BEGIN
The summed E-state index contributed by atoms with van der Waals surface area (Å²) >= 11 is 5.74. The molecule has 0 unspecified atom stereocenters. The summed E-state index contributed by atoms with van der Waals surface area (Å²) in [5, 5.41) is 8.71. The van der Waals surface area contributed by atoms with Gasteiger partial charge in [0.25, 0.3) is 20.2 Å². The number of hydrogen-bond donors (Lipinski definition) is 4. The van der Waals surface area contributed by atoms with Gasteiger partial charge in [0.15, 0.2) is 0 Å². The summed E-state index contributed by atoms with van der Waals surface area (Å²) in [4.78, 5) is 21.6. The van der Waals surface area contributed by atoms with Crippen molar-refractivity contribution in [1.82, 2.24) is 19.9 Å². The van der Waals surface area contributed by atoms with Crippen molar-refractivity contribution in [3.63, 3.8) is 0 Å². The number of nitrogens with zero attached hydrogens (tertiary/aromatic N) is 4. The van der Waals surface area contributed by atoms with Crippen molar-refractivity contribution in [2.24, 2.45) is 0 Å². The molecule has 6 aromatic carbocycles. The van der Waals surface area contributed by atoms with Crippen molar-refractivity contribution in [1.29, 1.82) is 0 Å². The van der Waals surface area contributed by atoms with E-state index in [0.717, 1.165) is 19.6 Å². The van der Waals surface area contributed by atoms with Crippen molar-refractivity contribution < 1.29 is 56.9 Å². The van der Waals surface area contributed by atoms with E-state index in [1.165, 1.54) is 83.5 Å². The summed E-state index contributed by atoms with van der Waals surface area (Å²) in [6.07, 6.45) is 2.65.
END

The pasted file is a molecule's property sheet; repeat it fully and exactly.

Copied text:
The summed E-state index contributed by atoms with van der Waals surface area (Å²) >= 11 is 5.74. The molecule has 0 unspecified atom stereocenters. The summed E-state index contributed by atoms with van der Waals surface area (Å²) in [5, 5.41) is 8.71. The van der Waals surface area contributed by atoms with Gasteiger partial charge in [0.25, 0.3) is 20.2 Å². The number of hydrogen-bond donors (Lipinski definition) is 4. The van der Waals surface area contributed by atoms with Gasteiger partial charge in [0.15, 0.2) is 0 Å². The summed E-state index contributed by atoms with van der Waals surface area (Å²) in [4.78, 5) is 21.6. The van der Waals surface area contributed by atoms with Crippen molar-refractivity contribution in [1.82, 2.24) is 19.9 Å². The van der Waals surface area contributed by atoms with Crippen molar-refractivity contribution in [3.63, 3.8) is 0 Å². The number of nitrogens with zero attached hydrogens (tertiary/aromatic N) is 4. The van der Waals surface area contributed by atoms with Crippen molar-refractivity contribution in [2.24, 2.45) is 0 Å². The molecule has 6 aromatic carbocycles. The van der Waals surface area contributed by atoms with Crippen molar-refractivity contribution in [1.29, 1.82) is 0 Å². The van der Waals surface area contributed by atoms with E-state index in [0.717, 1.165) is 19.6 Å². The van der Waals surface area contributed by atoms with Crippen molar-refractivity contribution < 1.29 is 56.9 Å². The van der Waals surface area contributed by atoms with E-state index in [1.165, 1.54) is 83.5 Å². The summed E-state index contributed by atoms with van der Waals surface area (Å²) in [6.07, 6.45) is 2.65.